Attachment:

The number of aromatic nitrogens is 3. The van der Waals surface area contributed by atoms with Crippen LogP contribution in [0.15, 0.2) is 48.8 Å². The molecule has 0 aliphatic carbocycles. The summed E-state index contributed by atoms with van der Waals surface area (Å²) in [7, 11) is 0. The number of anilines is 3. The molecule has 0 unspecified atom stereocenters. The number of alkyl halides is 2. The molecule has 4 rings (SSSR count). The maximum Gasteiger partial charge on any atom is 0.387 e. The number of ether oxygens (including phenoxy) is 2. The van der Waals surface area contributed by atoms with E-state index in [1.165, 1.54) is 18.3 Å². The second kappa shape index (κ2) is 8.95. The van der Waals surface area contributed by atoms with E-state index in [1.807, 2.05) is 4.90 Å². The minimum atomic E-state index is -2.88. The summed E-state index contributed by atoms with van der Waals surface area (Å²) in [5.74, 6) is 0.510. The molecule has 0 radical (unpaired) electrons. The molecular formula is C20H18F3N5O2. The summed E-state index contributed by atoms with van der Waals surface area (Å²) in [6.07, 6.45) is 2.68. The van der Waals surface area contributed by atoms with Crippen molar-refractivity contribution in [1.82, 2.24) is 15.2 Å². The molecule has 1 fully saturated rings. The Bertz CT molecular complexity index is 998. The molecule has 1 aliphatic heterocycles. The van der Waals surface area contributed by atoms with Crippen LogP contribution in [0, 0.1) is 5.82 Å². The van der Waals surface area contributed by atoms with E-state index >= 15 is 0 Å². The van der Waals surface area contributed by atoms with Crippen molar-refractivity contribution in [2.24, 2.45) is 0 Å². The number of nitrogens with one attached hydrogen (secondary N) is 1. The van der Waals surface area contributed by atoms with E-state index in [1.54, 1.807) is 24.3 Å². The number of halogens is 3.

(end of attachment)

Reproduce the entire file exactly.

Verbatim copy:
The number of aromatic nitrogens is 3. The van der Waals surface area contributed by atoms with Crippen LogP contribution in [0.15, 0.2) is 48.8 Å². The molecule has 0 aliphatic carbocycles. The summed E-state index contributed by atoms with van der Waals surface area (Å²) in [7, 11) is 0. The number of anilines is 3. The molecule has 0 unspecified atom stereocenters. The number of alkyl halides is 2. The molecule has 4 rings (SSSR count). The maximum Gasteiger partial charge on any atom is 0.387 e. The number of ether oxygens (including phenoxy) is 2. The van der Waals surface area contributed by atoms with E-state index in [1.165, 1.54) is 18.3 Å². The second kappa shape index (κ2) is 8.95. The van der Waals surface area contributed by atoms with E-state index in [1.807, 2.05) is 4.90 Å². The minimum atomic E-state index is -2.88. The summed E-state index contributed by atoms with van der Waals surface area (Å²) in [5.74, 6) is 0.510. The molecule has 0 radical (unpaired) electrons. The molecular formula is C20H18F3N5O2. The summed E-state index contributed by atoms with van der Waals surface area (Å²) in [6.07, 6.45) is 2.68. The van der Waals surface area contributed by atoms with Crippen molar-refractivity contribution in [1.82, 2.24) is 15.2 Å². The molecule has 1 fully saturated rings. The Bertz CT molecular complexity index is 998. The molecule has 1 aliphatic heterocycles. The van der Waals surface area contributed by atoms with Crippen LogP contribution in [0, 0.1) is 5.82 Å². The van der Waals surface area contributed by atoms with E-state index >= 15 is 0 Å². The van der Waals surface area contributed by atoms with Crippen molar-refractivity contribution in [2.24, 2.45) is 0 Å². The number of nitrogens with one attached hydrogen (secondary N) is 1. The van der Waals surface area contributed by atoms with E-state index in [1.54, 1.807) is 24.3 Å². The number of halogens is 3.